* * * * *
It is 1932, and the town of Coaldale is bleeding—residents, that is—many of whom are making their way to parts farther west to flee the Dust Bowl during the Great Depression, in Shadow of the Hawk, by K. S. Jones. Notwithstanding the difficult economic times, however, the Williams family stays put. Their teenage daughter, Susanna, known to all as Sooze, finds her brother Henry a bit irksome at times (as he talks as though he knows something about everything), and her younger sister, Cora, something of a bother on occasion. Still, Sooze loves her family. Indeed, she loves them so much that she prepares to sacrifice her future happiness by marrying David Huckabee, a young man she does not love, but through whom she might make better, the lives of her family members.
Jones captured the spirit of the times through such thoughts as—from the just-turned 16-year old Sooze (of her father): “Mama said you could hear defeat in a man’s voice long before it settled in his brain, and I knew I hadn’t heard it yet.” Jones allows Sooze’s true spirit to come forth when she witnesses Benny Simmons, her brother’s friend, murder her Uncle Ray, then blame the incident on Henry. To add to the complexity of the tale, as Sooze struggles to find legal representation for her brother and to support her parents who suffer a grievous loss, David showers Sooze with little gifts. Still, he remains obstinately condescending toward her. For example, he tells her that she’s the only worthy one in her family and that that is why she “belongs” to him. (To which Sooze thinks in response, “Call me stubborn, but I didn’t like the thought of belonging to anyone.“) All the while, though Sooze sees through David, she struggles to find the power within herself to follow her heart—to make her own way. In this regard, it seems she is not unlike most teens of today.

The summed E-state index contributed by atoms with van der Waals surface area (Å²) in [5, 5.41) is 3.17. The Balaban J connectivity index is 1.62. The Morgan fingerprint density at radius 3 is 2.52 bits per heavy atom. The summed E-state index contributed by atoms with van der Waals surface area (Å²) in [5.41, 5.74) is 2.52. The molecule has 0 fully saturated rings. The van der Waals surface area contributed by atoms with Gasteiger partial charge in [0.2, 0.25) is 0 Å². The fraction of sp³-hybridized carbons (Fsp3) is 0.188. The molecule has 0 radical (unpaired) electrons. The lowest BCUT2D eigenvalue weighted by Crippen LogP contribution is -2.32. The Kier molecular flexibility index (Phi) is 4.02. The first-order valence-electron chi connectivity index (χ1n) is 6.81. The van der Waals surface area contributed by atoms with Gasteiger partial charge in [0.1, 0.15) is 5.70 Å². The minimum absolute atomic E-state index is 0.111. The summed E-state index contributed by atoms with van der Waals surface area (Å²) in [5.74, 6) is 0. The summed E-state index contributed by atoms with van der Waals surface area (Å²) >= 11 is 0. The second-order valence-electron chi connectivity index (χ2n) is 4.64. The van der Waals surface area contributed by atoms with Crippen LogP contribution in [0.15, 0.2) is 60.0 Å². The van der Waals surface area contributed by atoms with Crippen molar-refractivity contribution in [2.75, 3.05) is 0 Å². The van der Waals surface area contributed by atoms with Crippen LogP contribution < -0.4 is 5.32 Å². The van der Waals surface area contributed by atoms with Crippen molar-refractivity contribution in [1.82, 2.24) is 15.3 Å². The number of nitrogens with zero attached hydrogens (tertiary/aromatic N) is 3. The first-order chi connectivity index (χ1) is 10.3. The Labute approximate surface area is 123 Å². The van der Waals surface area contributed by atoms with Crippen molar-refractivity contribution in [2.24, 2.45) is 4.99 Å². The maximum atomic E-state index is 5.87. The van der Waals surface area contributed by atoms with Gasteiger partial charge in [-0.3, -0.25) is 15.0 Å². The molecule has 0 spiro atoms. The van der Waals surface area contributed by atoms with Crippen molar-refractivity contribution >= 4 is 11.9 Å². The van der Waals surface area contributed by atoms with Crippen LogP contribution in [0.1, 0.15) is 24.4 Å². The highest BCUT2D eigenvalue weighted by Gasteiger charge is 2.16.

The Shadow of the Hawk is a gritty tale of farm and small community life during the depression years of the 1930s. Sooze, the voice of the story, is authentic and consistent. She is a caring, competent young woman. (I especially enjoyed her willingness to give to others.) Jones most certainly earned her Literary Classics Gold Medal for Historic Fiction YA, with Shadow of the Hawk.